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Brown Water Stops Businesses From Serving Coffee and Making Bagels

By Heather Holland | October 4, 2013 4:04pm | Updated on October 4, 2013 4:21pm
 Discolored water has forced businesses on a Turtle Bay block to stop making bagel and serving coffee.
Brown Water in Midtown East
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MIDTOWN EAST — Cafes and bagel shops in Turtle Bay had to stop serving coffee and tea — and couldn't even make dough for bagels — after brown water began flowing out of their faucets Friday morning.

The businesses, on First Avenue and streets in the East 50s, discovered the murky water about 8 a.m. It was caused by construction work happening in the area and is safe to drink, according to a spokesman for the Department of Environmental Protection, but restaurants owners said no one had told them that, so they stopped using the water just to be safe.

“We can’t sell any coffee products or tea products, and we can’t make dough for the bagels,” said Robert Weiner, owner of Tal Bagels. “The amazing thing is that no one has come around to tell us that the water was going to be like this. We don’t know what’s going on.”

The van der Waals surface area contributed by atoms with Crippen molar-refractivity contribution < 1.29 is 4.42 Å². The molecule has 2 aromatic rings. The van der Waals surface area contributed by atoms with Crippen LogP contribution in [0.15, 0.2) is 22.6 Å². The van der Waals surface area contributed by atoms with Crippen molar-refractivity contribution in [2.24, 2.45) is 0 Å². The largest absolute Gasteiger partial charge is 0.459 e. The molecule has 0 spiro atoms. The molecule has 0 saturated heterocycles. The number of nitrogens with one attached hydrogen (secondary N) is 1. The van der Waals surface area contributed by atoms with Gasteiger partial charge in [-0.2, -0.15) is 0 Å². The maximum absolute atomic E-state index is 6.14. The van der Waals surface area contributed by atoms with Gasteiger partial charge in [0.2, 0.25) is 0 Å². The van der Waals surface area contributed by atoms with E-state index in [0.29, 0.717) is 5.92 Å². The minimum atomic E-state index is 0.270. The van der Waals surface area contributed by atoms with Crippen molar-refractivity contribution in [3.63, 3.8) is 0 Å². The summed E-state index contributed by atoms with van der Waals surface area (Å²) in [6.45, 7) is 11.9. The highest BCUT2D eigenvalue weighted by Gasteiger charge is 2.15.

The McDonald’s located on First Avenue between 53rd and 54th streets posted signs on their windows saying that they could not serve any coffee products or smoothies because of the water issues.

On the same block, Financier Patisserie coffee shop was forced to use bottled water to make their drinks because they couldn’t use the tap, workers said.

“Sometimes it comes out clear, sometimes it comes out dirty, so I just stay away from it,” said a worker at the coffee shop, who declined to give her name.

Lance Jacobs, a resident of an apartment building at 52nd Street and First Avenue, said he wasn't able to take showers all day and was only drinking bottled water.

"I do have something tomorrow where I have to be presentable, so I'm hoping it will be clear tomorrow," Jacobs said.

"I might shower," he added. "It's just kind of gross, but you just have to close your eyes and take a hot shower."

Nearby construction work altered the flow and pressure of some of the water mains, which is what created the discolored water, a DEP spokesman said.

In response to the issue, DEP workers opened some fire hydrants in the area to help flush out the discolored water, the spokesman said.

The DEP would not say how long it would take for the water to go back to normal.